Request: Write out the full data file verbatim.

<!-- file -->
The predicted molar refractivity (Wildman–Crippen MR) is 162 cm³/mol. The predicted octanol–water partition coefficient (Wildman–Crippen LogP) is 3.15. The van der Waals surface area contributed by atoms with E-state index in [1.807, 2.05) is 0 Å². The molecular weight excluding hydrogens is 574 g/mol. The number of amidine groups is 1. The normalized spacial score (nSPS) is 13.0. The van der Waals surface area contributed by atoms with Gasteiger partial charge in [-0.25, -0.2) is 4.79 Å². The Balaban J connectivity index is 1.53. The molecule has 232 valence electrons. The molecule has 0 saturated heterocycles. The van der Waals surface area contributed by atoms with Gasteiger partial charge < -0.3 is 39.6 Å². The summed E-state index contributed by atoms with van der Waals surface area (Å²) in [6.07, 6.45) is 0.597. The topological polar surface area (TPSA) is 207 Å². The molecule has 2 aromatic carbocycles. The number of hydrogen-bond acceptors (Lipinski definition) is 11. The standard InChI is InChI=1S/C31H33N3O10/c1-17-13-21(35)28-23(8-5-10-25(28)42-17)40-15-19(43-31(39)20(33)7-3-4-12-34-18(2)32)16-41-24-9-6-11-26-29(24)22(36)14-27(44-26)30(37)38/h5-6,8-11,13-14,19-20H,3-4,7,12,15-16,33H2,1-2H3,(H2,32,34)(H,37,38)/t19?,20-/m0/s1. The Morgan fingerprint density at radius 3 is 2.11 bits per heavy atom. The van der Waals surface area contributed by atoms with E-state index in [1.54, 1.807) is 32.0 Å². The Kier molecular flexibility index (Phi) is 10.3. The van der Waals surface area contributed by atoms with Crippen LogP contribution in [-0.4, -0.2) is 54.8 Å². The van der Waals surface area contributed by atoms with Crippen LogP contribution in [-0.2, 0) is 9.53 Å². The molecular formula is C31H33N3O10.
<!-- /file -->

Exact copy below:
The predicted molar refractivity (Wildman–Crippen MR) is 162 cm³/mol. The predicted octanol–water partition coefficient (Wildman–Crippen LogP) is 3.15. The van der Waals surface area contributed by atoms with E-state index in [1.807, 2.05) is 0 Å². The molecular weight excluding hydrogens is 574 g/mol. The number of amidine groups is 1. The normalized spacial score (nSPS) is 13.0. The van der Waals surface area contributed by atoms with Gasteiger partial charge in [-0.25, -0.2) is 4.79 Å². The Balaban J connectivity index is 1.53. The molecule has 232 valence electrons. The molecule has 0 saturated heterocycles. The van der Waals surface area contributed by atoms with Gasteiger partial charge < -0.3 is 39.6 Å². The summed E-state index contributed by atoms with van der Waals surface area (Å²) in [6.07, 6.45) is 0.597. The topological polar surface area (TPSA) is 207 Å². The molecule has 2 aromatic carbocycles. The number of hydrogen-bond acceptors (Lipinski definition) is 11. The standard InChI is InChI=1S/C31H33N3O10/c1-17-13-21(35)28-23(8-5-10-25(28)42-17)40-15-19(43-31(39)20(33)7-3-4-12-34-18(2)32)16-41-24-9-6-11-26-29(24)22(36)14-27(44-26)30(37)38/h5-6,8-11,13-14,19-20H,3-4,7,12,15-16,33H2,1-2H3,(H2,32,34)(H,37,38)/t19?,20-/m0/s1. The Morgan fingerprint density at radius 3 is 2.11 bits per heavy atom. The van der Waals surface area contributed by atoms with E-state index in [1.54, 1.807) is 32.0 Å². The Kier molecular flexibility index (Phi) is 10.3. The van der Waals surface area contributed by atoms with Crippen LogP contribution in [-0.4, -0.2) is 54.8 Å². The van der Waals surface area contributed by atoms with Crippen LogP contribution in [-0.2, 0) is 9.53 Å². The molecular formula is C31H33N3O10.